But the June 18 victory of French president Emmanuel Macron’s La République En Marche! — a party founded only last year as the vehicle boosting what was once a longshot bid for the French presidency — in the second round of France’s legislative elections is nothing short of an astonishing accomplishment for a brand-new party that brands itself as neither left nor right.
The elections leave Macron’s party, together with its ally, the Mouvement démocrate (Democratic Movement) founded by longtime centrist figure (and now Macron’s justice minister) François Bayrou, with 350 seats in the Assemblée nationale, the lower house of the French parliament. It’s one of the largest majorities since the dawn of France’s Fifth Republic in 1958, though it’s a victory tarred by a record-low turnout of just between 42% and 43%. (That compares to around 60% turnout in 2007 and 55% in 2012).
While the French electorate may be fatigued after four rounds of voting — two presidential rounds in April and May, followed by the first round of parliamentary elections on June 11 — it’s far lower than turnout in the 2002, 2007 and 2012 elections, all of which followed the same pattern, synchronizing legislative elections just a month after the presidential.
The former education minister, and more recently, rebel backbencher, clinched the nomination of the Parti socialiste (PS, Socialist Party) over one-time favorite, former prime minister Manuel Valls. He did so with a hearty serving of left-wing economic policies designed to drive the party’s base and recapture leftists voters who, according to polls, had abandoned the Socialists for the communist candidate, Jean-Luc Mélenchon.
Instead of a Hamon party coronation, French voters instead watches the wheels fall off the campaign of former prime minister François Fillon, previously the frontrunner to win the second-round runoff in May.
Not surprisingly, Fillon’s undoing is a corruption scandal, and it has left an already topsy-turvy presidential election even more uncertain. Fillon came from behind to defeat a former president (Nicolas Sarkozy) and a trusted and moderate former prime minister and former foreign minister (Alain Juppé) to win a surprise victory in the presidential primary for the center-right Les Républicains last November.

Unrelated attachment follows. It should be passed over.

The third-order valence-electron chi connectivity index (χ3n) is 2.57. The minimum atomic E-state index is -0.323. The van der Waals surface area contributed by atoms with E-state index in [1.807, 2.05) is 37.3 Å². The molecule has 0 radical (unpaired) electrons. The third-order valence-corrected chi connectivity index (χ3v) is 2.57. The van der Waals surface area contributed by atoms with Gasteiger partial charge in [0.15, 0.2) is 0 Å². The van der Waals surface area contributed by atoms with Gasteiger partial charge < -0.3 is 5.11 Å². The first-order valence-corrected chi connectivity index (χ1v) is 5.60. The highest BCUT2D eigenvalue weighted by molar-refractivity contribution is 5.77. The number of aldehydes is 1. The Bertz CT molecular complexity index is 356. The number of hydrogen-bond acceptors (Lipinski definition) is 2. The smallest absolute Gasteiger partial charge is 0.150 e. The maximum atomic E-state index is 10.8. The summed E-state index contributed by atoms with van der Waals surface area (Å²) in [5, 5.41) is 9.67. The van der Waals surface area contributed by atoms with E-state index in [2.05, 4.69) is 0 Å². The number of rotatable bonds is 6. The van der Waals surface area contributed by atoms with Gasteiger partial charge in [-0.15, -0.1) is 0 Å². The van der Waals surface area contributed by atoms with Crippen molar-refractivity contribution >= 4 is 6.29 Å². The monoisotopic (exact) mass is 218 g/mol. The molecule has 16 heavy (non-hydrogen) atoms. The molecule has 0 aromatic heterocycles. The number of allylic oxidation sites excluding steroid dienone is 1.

The mostly satirical and sometimes investigative Canard enchaîné last week reported that Fillon’s wife, Penelope, received over €500,000 from public funds for a job that she allegedly never performed when Fillon was a member of the French parliament and prime minister under Sarkozy from 2007 to 2012. Since that story broke, it’s been alleged that the amount totals something more like €900,000, and that Fillon paid additional amounts of around €84,000 to his children for equally cozy sinecures.
Penelope Fillon was born in Wales, and unlike some of the previous leading ladies of the Élysée, is quite averse to publicity, claiming as recently as last year that she preferred to stay at home at the Fillon country estate, decrying, as recently as last year, said she wasn’t involved at all in her husband’s professional or political life. After Sarkozy’s bling-bling presidency and whirlwind romance of singer Carla Bruni, and the odd dynamics among incumbent president François Hollande’s former consort Valérie Trierweiler, his former partner (and presidential candidate) Ségolène Royal and his various other romantic interests, Fillon’s reticence was just fine with French voters.
That is, until they found out that Penelope Fillon earned nearly a million euros in public funds for, apparently, very little work. It’s not great, as a candidate for the presidency, to defend nepotism, let alone the notion that your wife actually performed the work in question that merited such a cushy and reliable salary.
Fillon’s Thatcherite platform calls for eliminating a half-million public-sector jobs to cut wasteful spending. Moreover, he won the Republican nomination by contrasting his previously squeaky-clean record with that of the ethically challenged Sarkozy and with Juppé, whose most recent prominence came after a long period in the wilderness induced his own corruption conviction. So the charges against Fillon are just about fatal. It’s hard to imagine that he can survive the hypocrisy of his current position.